RAVEL: Piano Works, Vol. 1
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Maurice Ravel (1875-1937)
Piano Works, Vol. 1
Pavane pour une infante defunte
A la mani?¿re de Chabrier
A la mani?¿re de Borodine
Menuet sur le nom de Haydn
From his father, a Swiss engineer, Ravelinherited a delight in precision and incidentally in mechanical toys, whilefrom his Basque mother he acquired a familiarity with something of Spanishculture. Born in the village of Ciboure in the Basque region of France in 1875, he spent his childhood and adolescence in Paris, starting piano lessons at the ageof seven and from the age of fourteen studying piano in the preparatory pianoclass of the Conservatoire. He left the Conservatoire in 1895, after failing towin the necessary prizes, but resumed studies there three years later underGabriel Faure. His repeated failure to win the Prix de Rome, even when wellestablished as a composer, disqualified in his fifth attempt in 1905, resultedin a scandal that led to changes in that august institution, of which Faurethen became director.
Ravel's career continued successfully in the years before 1914 with a series of works of originality, including important additions to the piano repertoire, to the repertoire of French song and, with commissions from Diaghilev, to ballet. During the war he was enlisted in 1915 as a driver and the war years left relatively little time and will for composition, particularly with the death of his mother in 1917. By 1920, however, he had begun to recover his spirits and resumed work, although now spasmodically, with a series of compositions, including an orchestration of La valse, rejected by Diaghilev, causing a rupture in their relations, and a number of engagements as a pianist and conductor in concerts of his own works at home and abroad. All this was brought to an end by his protracted final illness, attributed initially to a taxi accident in 1932, which led to his eventual death in 1937.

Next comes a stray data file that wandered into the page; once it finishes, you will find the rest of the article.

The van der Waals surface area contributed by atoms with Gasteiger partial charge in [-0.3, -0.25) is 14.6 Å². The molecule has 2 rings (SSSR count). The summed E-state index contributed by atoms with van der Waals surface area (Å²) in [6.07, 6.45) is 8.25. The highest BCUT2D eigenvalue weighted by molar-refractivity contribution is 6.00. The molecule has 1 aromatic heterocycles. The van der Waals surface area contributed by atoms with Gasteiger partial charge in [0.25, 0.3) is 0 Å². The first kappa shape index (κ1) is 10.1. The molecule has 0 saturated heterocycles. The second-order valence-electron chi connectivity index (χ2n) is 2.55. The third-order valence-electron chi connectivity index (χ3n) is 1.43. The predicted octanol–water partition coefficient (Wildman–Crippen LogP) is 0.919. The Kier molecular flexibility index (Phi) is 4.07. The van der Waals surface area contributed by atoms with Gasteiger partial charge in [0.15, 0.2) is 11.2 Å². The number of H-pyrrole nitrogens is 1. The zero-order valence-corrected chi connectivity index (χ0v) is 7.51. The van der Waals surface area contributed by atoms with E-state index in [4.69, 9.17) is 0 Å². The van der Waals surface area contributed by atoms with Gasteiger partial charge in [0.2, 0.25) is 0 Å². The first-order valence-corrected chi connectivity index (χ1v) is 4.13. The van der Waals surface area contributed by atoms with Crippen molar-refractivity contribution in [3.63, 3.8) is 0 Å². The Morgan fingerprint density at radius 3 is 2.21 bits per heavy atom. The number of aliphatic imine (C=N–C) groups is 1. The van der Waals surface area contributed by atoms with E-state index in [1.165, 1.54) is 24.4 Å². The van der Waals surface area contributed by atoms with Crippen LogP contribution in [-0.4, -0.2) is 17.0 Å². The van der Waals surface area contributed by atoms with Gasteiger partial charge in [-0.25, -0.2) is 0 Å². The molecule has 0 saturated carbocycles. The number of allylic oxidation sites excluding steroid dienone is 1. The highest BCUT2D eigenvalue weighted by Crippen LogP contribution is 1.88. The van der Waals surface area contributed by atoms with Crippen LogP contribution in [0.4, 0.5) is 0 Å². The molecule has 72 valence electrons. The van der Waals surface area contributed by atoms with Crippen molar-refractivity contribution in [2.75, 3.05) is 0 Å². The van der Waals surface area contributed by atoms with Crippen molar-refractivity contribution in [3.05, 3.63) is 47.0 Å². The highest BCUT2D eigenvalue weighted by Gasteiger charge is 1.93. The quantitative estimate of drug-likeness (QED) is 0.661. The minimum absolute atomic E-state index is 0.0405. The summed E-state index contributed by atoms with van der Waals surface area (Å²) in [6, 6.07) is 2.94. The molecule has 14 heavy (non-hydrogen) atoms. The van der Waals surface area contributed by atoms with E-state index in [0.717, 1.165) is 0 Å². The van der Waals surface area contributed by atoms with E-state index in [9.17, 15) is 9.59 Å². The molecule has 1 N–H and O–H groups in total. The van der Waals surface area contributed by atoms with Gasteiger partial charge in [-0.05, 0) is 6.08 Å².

The piano piece La parade is a work of historical interest, rather than of any particular significance among Ravel's music for piano. It was written about the year 1898 for Antonine Meuni?¿re of the Paris Opera, designed for interpretive dancing at home. Ravel was accustomed to improvise at the piano for the dancing of Isadora Duncan, and La parade may be considered a surviving example of this activity. It consists of a number of dances, including two marches, two waltzes and a mazurka.